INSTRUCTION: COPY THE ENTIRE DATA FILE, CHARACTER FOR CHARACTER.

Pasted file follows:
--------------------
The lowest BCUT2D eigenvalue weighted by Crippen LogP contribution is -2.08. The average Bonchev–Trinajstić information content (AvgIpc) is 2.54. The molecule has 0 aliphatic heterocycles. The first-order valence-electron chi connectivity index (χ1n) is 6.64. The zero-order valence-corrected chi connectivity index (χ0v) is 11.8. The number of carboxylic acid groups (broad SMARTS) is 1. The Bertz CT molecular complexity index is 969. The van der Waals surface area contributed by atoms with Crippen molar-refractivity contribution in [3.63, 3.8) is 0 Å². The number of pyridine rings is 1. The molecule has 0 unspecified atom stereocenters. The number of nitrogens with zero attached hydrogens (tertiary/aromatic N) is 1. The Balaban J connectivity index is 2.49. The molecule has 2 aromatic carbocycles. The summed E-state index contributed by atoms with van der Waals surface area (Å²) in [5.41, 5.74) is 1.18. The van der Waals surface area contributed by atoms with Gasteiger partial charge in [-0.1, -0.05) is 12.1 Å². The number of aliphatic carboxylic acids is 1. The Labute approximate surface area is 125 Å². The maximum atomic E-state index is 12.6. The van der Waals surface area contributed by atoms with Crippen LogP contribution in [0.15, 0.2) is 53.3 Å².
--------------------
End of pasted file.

The lowest BCUT2D eigenvalue weighted by Crippen LogP contribution is -2.08. The average Bonchev–Trinajstić information content (AvgIpc) is 2.54. The molecule has 0 aliphatic heterocycles. The first-order valence-electron chi connectivity index (χ1n) is 6.64. The zero-order valence-corrected chi connectivity index (χ0v) is 11.8. The number of carboxylic acid groups (broad SMARTS) is 1. The Bertz CT molecular complexity index is 969. The van der Waals surface area contributed by atoms with Crippen molar-refractivity contribution in [3.63, 3.8) is 0 Å². The number of pyridine rings is 1. The molecule has 0 unspecified atom stereocenters. The number of nitrogens with zero attached hydrogens (tertiary/aromatic N) is 1. The Balaban J connectivity index is 2.49. The molecule has 2 aromatic carbocycles. The summed E-state index contributed by atoms with van der Waals surface area (Å²) in [5.41, 5.74) is 1.18. The van der Waals surface area contributed by atoms with Gasteiger partial charge in [-0.1, -0.05) is 12.1 Å². The number of aliphatic carboxylic acids is 1. The Labute approximate surface area is 125 Å². The maximum atomic E-state index is 12.6. The van der Waals surface area contributed by atoms with Crippen LogP contribution in [0.15, 0.2) is 53.3 Å².